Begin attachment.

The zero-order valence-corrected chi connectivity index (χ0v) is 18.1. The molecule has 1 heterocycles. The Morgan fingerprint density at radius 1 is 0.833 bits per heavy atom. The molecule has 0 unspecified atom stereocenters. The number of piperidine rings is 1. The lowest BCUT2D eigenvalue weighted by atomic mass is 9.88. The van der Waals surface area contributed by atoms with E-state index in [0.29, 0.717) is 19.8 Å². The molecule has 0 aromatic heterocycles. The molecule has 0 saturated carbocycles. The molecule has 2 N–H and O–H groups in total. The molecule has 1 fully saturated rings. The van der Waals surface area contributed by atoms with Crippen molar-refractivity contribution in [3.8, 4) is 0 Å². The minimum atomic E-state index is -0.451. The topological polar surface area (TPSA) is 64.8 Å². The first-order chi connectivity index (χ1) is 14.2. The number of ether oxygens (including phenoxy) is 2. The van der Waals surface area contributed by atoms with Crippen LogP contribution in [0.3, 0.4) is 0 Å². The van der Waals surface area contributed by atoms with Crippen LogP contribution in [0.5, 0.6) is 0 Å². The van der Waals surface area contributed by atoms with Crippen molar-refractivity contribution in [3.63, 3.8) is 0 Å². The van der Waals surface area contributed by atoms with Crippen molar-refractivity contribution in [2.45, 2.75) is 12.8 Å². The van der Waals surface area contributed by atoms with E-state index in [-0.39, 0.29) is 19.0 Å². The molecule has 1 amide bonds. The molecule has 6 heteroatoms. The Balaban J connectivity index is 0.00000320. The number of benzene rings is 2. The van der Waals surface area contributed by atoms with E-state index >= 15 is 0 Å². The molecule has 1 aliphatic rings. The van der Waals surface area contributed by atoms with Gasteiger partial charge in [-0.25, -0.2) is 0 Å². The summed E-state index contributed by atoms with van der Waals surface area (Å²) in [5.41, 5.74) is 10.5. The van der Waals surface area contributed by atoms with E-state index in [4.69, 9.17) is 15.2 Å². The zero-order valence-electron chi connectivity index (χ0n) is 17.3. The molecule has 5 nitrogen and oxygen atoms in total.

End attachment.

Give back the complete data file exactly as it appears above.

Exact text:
The zero-order valence-corrected chi connectivity index (χ0v) is 18.1. The molecule has 1 heterocycles. The Morgan fingerprint density at radius 1 is 0.833 bits per heavy atom. The molecule has 0 unspecified atom stereocenters. The number of piperidine rings is 1. The lowest BCUT2D eigenvalue weighted by atomic mass is 9.88. The van der Waals surface area contributed by atoms with E-state index in [0.29, 0.717) is 19.8 Å². The molecule has 0 aromatic heterocycles. The molecule has 0 saturated carbocycles. The molecule has 2 N–H and O–H groups in total. The molecule has 1 fully saturated rings. The van der Waals surface area contributed by atoms with Crippen molar-refractivity contribution in [3.8, 4) is 0 Å². The minimum atomic E-state index is -0.451. The topological polar surface area (TPSA) is 64.8 Å². The first-order chi connectivity index (χ1) is 14.2. The number of ether oxygens (including phenoxy) is 2. The van der Waals surface area contributed by atoms with Crippen LogP contribution in [0.3, 0.4) is 0 Å². The van der Waals surface area contributed by atoms with Crippen LogP contribution in [0.5, 0.6) is 0 Å². The van der Waals surface area contributed by atoms with Crippen molar-refractivity contribution in [3.63, 3.8) is 0 Å². The van der Waals surface area contributed by atoms with Crippen molar-refractivity contribution in [2.45, 2.75) is 12.8 Å². The van der Waals surface area contributed by atoms with E-state index in [-0.39, 0.29) is 19.0 Å². The molecule has 1 amide bonds. The molecule has 6 heteroatoms. The Balaban J connectivity index is 0.00000320. The number of benzene rings is 2. The van der Waals surface area contributed by atoms with E-state index >= 15 is 0 Å². The molecule has 1 aliphatic rings. The van der Waals surface area contributed by atoms with Gasteiger partial charge in [-0.25, -0.2) is 0 Å². The summed E-state index contributed by atoms with van der Waals surface area (Å²) in [5.41, 5.74) is 10.5. The van der Waals surface area contributed by atoms with E-state index in [4.69, 9.17) is 15.2 Å². The zero-order valence-electron chi connectivity index (χ0n) is 17.3. The molecule has 5 nitrogen and oxygen atoms in total.